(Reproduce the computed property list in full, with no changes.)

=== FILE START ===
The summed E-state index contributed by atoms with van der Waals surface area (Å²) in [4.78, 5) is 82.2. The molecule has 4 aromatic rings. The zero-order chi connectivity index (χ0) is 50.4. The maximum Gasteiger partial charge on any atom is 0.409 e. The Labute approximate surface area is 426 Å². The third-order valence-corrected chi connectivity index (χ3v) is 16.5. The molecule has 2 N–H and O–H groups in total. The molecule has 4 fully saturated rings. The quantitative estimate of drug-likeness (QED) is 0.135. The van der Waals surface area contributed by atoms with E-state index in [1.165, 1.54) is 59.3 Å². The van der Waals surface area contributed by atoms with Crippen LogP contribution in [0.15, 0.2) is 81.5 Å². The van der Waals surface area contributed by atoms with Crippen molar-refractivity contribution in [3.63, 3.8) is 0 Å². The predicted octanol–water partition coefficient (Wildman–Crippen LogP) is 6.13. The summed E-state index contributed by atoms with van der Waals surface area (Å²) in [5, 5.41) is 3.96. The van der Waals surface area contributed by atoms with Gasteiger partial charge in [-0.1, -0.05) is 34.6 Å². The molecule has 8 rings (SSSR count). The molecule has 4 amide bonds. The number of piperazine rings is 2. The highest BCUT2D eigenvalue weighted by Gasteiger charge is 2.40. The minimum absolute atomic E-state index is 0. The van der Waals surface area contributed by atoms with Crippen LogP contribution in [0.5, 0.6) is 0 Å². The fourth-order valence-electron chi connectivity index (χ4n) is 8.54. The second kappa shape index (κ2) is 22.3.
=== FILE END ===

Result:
The summed E-state index contributed by atoms with van der Waals surface area (Å²) in [4.78, 5) is 82.2. The molecule has 4 aromatic rings. The zero-order chi connectivity index (χ0) is 50.4. The maximum Gasteiger partial charge on any atom is 0.409 e. The Labute approximate surface area is 426 Å². The third-order valence-corrected chi connectivity index (χ3v) is 16.5. The molecule has 2 N–H and O–H groups in total. The molecule has 4 fully saturated rings. The quantitative estimate of drug-likeness (QED) is 0.135. The van der Waals surface area contributed by atoms with E-state index in [1.165, 1.54) is 59.3 Å². The van der Waals surface area contributed by atoms with Crippen LogP contribution in [0.15, 0.2) is 81.5 Å². The van der Waals surface area contributed by atoms with Crippen molar-refractivity contribution in [3.63, 3.8) is 0 Å². The predicted octanol–water partition coefficient (Wildman–Crippen LogP) is 6.13. The summed E-state index contributed by atoms with van der Waals surface area (Å²) in [5, 5.41) is 3.96. The van der Waals surface area contributed by atoms with Gasteiger partial charge in [-0.1, -0.05) is 34.6 Å². The molecule has 8 rings (SSSR count). The molecule has 4 amide bonds. The number of piperazine rings is 2. The highest BCUT2D eigenvalue weighted by Gasteiger charge is 2.40. The minimum absolute atomic E-state index is 0. The van der Waals surface area contributed by atoms with Crippen LogP contribution in [0.5, 0.6) is 0 Å². The fourth-order valence-electron chi connectivity index (χ4n) is 8.54. The second kappa shape index (κ2) is 22.3.